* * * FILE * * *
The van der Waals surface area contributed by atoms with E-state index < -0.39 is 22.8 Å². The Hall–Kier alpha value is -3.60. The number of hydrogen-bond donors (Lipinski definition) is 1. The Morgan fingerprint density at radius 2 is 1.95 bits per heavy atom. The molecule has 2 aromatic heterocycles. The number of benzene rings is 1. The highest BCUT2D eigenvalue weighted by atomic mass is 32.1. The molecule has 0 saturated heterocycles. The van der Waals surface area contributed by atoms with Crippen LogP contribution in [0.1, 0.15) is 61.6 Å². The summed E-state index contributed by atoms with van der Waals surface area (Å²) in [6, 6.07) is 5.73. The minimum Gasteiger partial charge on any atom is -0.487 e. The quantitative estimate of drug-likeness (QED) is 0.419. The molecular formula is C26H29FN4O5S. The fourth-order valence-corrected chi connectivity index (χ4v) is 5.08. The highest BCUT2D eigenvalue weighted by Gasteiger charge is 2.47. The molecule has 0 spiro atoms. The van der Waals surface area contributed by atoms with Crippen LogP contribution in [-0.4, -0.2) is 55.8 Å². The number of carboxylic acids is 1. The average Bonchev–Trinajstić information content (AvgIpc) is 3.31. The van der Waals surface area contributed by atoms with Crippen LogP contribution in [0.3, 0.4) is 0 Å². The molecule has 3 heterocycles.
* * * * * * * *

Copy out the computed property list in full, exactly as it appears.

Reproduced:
The van der Waals surface area contributed by atoms with E-state index < -0.39 is 22.8 Å². The Hall–Kier alpha value is -3.60. The number of hydrogen-bond donors (Lipinski definition) is 1. The Morgan fingerprint density at radius 2 is 1.95 bits per heavy atom. The molecule has 2 aromatic heterocycles. The number of benzene rings is 1. The highest BCUT2D eigenvalue weighted by atomic mass is 32.1. The molecule has 0 saturated heterocycles. The van der Waals surface area contributed by atoms with Crippen LogP contribution in [0.1, 0.15) is 61.6 Å². The summed E-state index contributed by atoms with van der Waals surface area (Å²) in [6, 6.07) is 5.73. The minimum Gasteiger partial charge on any atom is -0.487 e. The quantitative estimate of drug-likeness (QED) is 0.419. The molecular formula is C26H29FN4O5S. The fourth-order valence-corrected chi connectivity index (χ4v) is 5.08. The highest BCUT2D eigenvalue weighted by Gasteiger charge is 2.47. The molecule has 0 spiro atoms. The van der Waals surface area contributed by atoms with Crippen LogP contribution in [-0.4, -0.2) is 55.8 Å². The number of carboxylic acids is 1. The average Bonchev–Trinajstić information content (AvgIpc) is 3.31. The van der Waals surface area contributed by atoms with Crippen LogP contribution in [0.3, 0.4) is 0 Å². The molecule has 3 heterocycles.